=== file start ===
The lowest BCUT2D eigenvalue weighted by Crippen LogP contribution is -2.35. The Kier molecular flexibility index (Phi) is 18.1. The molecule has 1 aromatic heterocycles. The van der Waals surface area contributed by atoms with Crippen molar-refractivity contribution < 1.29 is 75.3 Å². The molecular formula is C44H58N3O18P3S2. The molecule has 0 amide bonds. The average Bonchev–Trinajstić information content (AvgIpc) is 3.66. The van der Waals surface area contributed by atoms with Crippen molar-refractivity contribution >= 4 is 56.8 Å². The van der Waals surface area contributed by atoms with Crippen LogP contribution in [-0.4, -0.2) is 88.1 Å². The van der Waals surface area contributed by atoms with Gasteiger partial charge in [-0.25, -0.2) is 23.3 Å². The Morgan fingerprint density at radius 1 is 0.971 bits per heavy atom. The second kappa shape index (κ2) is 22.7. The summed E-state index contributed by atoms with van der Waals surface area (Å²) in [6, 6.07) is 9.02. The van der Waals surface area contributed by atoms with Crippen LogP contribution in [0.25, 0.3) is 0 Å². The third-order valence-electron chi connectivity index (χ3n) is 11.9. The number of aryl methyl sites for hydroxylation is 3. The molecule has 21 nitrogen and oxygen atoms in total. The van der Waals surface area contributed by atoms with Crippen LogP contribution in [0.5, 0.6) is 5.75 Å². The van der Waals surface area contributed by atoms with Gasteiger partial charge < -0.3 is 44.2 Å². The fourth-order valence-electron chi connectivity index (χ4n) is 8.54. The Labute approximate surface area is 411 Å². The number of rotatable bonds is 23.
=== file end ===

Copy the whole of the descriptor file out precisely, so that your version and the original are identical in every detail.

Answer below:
The lowest BCUT2D eigenvalue weighted by Crippen LogP contribution is -2.35. The Kier molecular flexibility index (Phi) is 18.1. The molecule has 1 aromatic heterocycles. The van der Waals surface area contributed by atoms with Crippen molar-refractivity contribution < 1.29 is 75.3 Å². The molecular formula is C44H58N3O18P3S2. The molecule has 0 amide bonds. The average Bonchev–Trinajstić information content (AvgIpc) is 3.66. The van der Waals surface area contributed by atoms with Crippen molar-refractivity contribution >= 4 is 56.8 Å². The van der Waals surface area contributed by atoms with Crippen LogP contribution in [-0.4, -0.2) is 88.1 Å². The van der Waals surface area contributed by atoms with Gasteiger partial charge in [-0.25, -0.2) is 23.3 Å². The Morgan fingerprint density at radius 1 is 0.971 bits per heavy atom. The second kappa shape index (κ2) is 22.7. The summed E-state index contributed by atoms with van der Waals surface area (Å²) in [6, 6.07) is 9.02. The van der Waals surface area contributed by atoms with Crippen LogP contribution in [0.25, 0.3) is 0 Å². The third-order valence-electron chi connectivity index (χ3n) is 11.9. The number of aryl methyl sites for hydroxylation is 3. The molecule has 21 nitrogen and oxygen atoms in total. The van der Waals surface area contributed by atoms with Crippen LogP contribution in [0.5, 0.6) is 5.75 Å². The van der Waals surface area contributed by atoms with Gasteiger partial charge < -0.3 is 44.2 Å². The fourth-order valence-electron chi connectivity index (χ4n) is 8.54. The Labute approximate surface area is 411 Å². The number of rotatable bonds is 23.